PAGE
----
Losing Touch With Reality: How Victoria’s Secret Fails To Speak To The Woke Consumer

Sunday, 2 December 2018headlines

A few weeks ago, Victoria’s Secret announced new lingerie megastore opening, this time – in Rome, Italy. The news came in as a bit of surprise – in the wake of last summer’s losses in revenue and 55% drop in shares since the beginning of the year, it would seem that L Brands, owner of Victoria’s Secret and Pink, would be too busy implementing changes in business to be stretching the problem to new markets overseas. But can a turnaround happen for lingerie juggernaut? On the day of Victoria’s Secret Fashion Show airing, let’s see if all that glitters is gold.

Victoria’s Secret dropped to their lowest revenues in six years back in summer of 2017 and hasn’t recovered since then. Even though the decline was partially predetermined by shutting down the brand’s swimwear and clothing line in 2016, there are multiple complex reasons behind the slow downfall of America’s number one lingerie brand, that can be summed up by this sarcastic comment from The Business Of Fashion: “It seems no one wants to know Victoria’s Secret anymore”.

Of course, the downsize of interest in the iconic brand is first of all connected to changes in quality of garments, an obvious result of attempting to increase the margin at the expense of fabric and production quality. As a result, many loyal customers are turned off by basic inability to find the same quality they have paid for so long. At the same time, cost cuts seem to be introduced in store management and warehousing as well, as many customers point out that the shops where customers are charged $50 for a bra look unkept and many items are often out of stock. But the cornerstone of this negative trend? Multidimensional loss of relevancy in the ever-growing – and ever-changing – lingerie market.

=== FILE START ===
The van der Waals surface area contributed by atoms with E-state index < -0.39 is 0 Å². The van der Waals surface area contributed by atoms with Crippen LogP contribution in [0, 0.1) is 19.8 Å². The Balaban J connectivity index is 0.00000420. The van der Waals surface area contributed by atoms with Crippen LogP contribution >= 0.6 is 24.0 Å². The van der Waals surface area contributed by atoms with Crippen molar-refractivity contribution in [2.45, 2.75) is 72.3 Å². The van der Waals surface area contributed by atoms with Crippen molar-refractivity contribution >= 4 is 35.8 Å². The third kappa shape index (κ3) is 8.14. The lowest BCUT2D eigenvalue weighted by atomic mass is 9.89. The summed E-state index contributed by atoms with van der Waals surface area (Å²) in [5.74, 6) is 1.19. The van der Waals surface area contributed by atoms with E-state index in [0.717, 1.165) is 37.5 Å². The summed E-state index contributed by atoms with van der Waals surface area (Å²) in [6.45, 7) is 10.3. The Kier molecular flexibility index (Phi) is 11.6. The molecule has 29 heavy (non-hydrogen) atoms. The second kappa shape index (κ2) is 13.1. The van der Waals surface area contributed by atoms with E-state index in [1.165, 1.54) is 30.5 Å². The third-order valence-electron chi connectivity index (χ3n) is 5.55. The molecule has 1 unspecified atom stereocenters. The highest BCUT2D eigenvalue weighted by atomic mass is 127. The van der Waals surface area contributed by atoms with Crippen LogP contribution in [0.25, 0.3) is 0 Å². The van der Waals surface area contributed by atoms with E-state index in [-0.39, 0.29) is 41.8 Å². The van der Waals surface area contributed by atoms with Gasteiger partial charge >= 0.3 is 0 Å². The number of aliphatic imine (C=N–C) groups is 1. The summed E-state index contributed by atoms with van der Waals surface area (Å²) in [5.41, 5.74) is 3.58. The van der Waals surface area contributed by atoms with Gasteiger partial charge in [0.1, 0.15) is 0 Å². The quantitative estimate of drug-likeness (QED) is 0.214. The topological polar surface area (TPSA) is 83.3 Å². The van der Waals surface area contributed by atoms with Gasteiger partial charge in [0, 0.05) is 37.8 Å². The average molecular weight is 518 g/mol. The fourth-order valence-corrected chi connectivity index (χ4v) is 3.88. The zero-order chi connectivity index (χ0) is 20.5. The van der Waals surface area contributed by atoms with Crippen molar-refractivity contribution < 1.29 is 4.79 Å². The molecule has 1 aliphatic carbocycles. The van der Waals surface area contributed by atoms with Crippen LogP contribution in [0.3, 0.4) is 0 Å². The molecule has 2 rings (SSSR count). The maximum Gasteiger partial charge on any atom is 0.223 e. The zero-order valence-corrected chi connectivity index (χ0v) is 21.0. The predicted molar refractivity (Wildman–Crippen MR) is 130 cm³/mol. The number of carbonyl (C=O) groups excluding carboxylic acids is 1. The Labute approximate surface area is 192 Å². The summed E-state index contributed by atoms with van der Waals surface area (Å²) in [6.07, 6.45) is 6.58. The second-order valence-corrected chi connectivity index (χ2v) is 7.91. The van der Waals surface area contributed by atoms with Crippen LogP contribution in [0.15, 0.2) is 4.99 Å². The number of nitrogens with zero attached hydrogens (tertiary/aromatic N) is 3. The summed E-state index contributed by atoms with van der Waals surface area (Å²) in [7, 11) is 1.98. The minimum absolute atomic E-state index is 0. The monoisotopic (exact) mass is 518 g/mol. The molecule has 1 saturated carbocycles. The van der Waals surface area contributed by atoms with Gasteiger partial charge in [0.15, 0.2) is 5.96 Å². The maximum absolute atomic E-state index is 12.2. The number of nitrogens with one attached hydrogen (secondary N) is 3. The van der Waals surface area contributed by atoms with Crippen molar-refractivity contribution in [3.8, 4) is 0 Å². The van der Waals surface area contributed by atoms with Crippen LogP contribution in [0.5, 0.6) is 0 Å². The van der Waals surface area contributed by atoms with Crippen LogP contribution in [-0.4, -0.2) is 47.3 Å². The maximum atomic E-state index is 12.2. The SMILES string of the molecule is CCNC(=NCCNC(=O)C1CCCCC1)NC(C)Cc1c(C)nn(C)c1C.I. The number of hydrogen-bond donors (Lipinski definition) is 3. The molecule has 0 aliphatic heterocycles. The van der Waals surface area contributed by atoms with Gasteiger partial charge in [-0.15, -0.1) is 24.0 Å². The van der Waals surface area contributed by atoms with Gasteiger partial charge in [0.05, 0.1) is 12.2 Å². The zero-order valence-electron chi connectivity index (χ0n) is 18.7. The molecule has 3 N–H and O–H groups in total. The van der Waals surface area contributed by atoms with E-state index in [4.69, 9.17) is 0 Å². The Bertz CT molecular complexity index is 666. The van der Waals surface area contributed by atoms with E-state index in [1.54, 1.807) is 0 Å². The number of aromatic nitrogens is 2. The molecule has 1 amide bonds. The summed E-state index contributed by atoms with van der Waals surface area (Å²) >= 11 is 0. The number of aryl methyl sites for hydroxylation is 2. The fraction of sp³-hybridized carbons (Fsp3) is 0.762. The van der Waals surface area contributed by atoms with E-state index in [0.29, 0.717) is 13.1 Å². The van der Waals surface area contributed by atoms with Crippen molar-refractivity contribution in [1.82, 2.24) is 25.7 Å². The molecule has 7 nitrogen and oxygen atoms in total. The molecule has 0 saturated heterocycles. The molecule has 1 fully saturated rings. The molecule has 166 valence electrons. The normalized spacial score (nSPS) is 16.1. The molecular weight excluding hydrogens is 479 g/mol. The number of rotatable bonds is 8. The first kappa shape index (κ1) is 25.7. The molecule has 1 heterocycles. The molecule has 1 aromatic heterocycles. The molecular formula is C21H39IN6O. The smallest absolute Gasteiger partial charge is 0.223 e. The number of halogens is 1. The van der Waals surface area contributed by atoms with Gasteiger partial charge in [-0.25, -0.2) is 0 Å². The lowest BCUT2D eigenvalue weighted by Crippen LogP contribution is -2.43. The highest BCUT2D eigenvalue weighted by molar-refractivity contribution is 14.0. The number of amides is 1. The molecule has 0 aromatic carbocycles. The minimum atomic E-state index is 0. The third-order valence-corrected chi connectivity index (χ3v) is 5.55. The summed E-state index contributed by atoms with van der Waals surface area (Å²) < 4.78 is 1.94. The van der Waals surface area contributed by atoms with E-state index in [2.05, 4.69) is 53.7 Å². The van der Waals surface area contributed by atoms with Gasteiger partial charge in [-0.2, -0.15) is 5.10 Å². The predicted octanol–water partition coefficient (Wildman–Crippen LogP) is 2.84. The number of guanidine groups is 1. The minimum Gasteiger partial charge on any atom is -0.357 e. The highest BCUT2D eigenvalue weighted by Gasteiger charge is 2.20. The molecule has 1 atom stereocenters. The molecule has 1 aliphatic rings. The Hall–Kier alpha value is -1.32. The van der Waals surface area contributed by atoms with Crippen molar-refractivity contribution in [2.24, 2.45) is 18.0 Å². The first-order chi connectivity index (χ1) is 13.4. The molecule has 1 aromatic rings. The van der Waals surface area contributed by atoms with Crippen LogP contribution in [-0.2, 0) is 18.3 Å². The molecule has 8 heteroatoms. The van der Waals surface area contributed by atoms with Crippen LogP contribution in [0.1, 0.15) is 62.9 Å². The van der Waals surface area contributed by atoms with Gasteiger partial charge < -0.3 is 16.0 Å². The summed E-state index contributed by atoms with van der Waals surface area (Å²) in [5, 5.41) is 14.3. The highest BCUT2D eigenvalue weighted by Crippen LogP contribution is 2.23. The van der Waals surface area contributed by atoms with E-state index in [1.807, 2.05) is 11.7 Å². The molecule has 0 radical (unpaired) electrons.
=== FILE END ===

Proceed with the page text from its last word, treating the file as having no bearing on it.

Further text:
What springs to your mind whenever you hear the name of the brand? Probably the annual Victoria’s Secret Fashion Show opening the holiday season, with beautiful, sexy models, so ethereal in the length of their legs, the shine of their hair and the dazzle of their smiles that they are deservingly called Angels, and even gracefully carry heavy 20 kg wings to justify the name. The show costs approximately $12 million dollars to produce and, according to VS, actually pays itself off five times, mostly through selling broadcasting rights, ad spots and sponsorship packages. For comparison, an average top brand show during New York Fashion Week can cost as ‘little’ as $ 200 000 to produce.

Yes, sex sells – and always will, but how you market it and who you market it to is paramount. It seems as if Victoria’s Secret lives in their own world, which is very glamorous and perfect – in fact, a little too perfect, in a disturbing way. The brand’s media presence is largely negative – Victoria’s Secret is often under fire for outrageously unnatural Photoshop editing, regular tone-deafness (the latest being Victoria’s Secret CMO Ed Razek’s comment on not featuring transgender models on the show – despite requests from consumers – due to the ‘fantasy’ ambience of it, which, apparently, contradicts gender variety), and promoting Angel-packed online content heavily focused on dieting and exhausting workouts – not even on the less controversial territory of make-up and skincare. Not long ago two British YouTube bloggers dived into model Adriana Lima’s pre-fashion show diet of protein shakes that involved water deprivation for 12 hours (in Lima’s case, right before the show), and dubbed the four-day experience as something they ‘wouldn’t wish on their worst enemies’. No wonder so many women are upset – when Adriana Lima, a woman that is otherworldly beautiful on both unretouched polaroids and boxing class selfies has to go through such hardships in order to go from top model to Angel – it’s something that not only does not inspire body positivity, but actually promotes a very unhealthy eating pattern – through the company’s own brand ambassador. But perfection has no limit, right?